3,000 Year Old Prehistoric Art Discovered in South Yorkshire
For John Gilpin, a Woodlands Officer in the Council’s Parks and Countryside department at Sheffield Council (South Yorkshire, England) a day’s routine maintenance in Ecclesall woods, turned out to be a day to remember when he discovered an example of prehistoric art that dates from the Late Bronze Age.
John found a boulder marked with a series of strange lines and cuts. The boulder has been examined by Archaeologists and declared a “significant archaeological find.”
Jim McNeil, of South Yorkshire Archaeological Service, said:
“I was called in and recorded the discovery, taking photographs. I have taken advice from a specialist who considers this to be an important piece of prehistoric rock art. This is the second example of such rock art from Ecclesall Woods, although other examples are known from the Peak District and further north in the Pennines.”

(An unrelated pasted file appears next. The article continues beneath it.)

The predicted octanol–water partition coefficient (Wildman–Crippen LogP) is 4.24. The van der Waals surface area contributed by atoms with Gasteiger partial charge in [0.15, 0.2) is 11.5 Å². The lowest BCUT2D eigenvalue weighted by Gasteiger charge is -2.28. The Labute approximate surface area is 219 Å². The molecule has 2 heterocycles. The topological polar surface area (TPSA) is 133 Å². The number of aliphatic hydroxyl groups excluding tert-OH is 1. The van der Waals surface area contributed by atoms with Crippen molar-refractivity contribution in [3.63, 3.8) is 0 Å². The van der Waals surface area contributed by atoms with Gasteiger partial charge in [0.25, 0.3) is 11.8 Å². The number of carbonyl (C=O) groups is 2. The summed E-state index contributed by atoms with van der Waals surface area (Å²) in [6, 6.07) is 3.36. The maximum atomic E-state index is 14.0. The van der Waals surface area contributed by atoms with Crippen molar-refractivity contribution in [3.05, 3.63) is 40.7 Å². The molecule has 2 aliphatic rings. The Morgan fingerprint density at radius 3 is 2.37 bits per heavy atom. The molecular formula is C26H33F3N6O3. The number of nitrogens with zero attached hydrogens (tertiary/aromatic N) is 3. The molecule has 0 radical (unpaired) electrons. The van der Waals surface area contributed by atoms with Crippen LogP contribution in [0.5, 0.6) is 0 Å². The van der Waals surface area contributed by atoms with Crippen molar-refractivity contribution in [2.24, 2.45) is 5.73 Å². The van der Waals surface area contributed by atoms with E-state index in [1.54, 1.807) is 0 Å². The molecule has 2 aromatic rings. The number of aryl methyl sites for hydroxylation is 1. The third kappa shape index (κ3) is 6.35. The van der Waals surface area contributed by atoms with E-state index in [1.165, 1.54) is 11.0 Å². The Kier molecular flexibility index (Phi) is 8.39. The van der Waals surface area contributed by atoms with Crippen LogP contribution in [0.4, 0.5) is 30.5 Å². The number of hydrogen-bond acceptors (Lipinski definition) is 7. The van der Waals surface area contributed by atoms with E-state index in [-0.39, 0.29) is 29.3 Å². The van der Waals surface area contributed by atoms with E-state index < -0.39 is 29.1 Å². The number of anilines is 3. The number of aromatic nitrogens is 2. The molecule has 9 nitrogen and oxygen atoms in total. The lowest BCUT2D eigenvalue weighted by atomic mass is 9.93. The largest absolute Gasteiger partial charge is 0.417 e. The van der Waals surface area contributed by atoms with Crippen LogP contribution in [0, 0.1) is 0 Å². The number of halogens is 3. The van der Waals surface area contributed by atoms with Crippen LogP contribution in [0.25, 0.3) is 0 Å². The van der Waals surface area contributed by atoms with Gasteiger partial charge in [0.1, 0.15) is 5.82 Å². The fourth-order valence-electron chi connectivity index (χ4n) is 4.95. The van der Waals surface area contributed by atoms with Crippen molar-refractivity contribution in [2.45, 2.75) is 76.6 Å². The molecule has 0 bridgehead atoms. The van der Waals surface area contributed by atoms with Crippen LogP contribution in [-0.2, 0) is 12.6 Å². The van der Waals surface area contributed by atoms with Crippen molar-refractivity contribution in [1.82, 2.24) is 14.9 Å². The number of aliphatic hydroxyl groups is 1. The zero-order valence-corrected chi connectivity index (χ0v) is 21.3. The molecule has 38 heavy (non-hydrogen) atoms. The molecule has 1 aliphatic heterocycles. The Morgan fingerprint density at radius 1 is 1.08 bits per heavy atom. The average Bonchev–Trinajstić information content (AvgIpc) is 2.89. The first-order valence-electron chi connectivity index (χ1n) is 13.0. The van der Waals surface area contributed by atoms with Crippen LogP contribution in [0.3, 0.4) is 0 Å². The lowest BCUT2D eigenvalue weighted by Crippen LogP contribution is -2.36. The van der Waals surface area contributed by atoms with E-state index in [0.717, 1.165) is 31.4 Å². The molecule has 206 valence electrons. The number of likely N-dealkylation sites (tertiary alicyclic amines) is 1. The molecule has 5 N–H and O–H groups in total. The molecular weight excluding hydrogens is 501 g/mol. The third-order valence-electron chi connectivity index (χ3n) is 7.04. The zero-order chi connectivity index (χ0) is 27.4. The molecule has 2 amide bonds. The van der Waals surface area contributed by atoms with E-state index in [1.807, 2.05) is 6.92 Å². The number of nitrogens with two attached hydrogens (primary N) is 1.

Despite having been carefully studied by experts, the exact meaning of the carvings remains unclear.
The previous discovery of prehistoric rock art in Ecclesall Woods was in 1983. The only other example nearby is at Gardom’s Edge, north of Baslow in the Peak District.
Mary Bagley, Director of the Parks and Countryside department at Sheffield Council, stated:
“This just goes to show what things we have in our parks, woodlands and countryside that we didn’t know were there – and to think we were a City of Culture all those years ago.”
The find is one of a number of new archaeological discoveries made around South Yorkshire in recent years, finds which include rare Iron Age pottery plus evidence of a Roman settlement.
Ecclesall wood is a 140 hectare area of ancient woodland found southwest of the city of Sheffield (South Yorkshire). It is a popular visitor attraction and has a rich archaeological heritage as well as providing an important habitat for many native and non-native types of fauna and flora.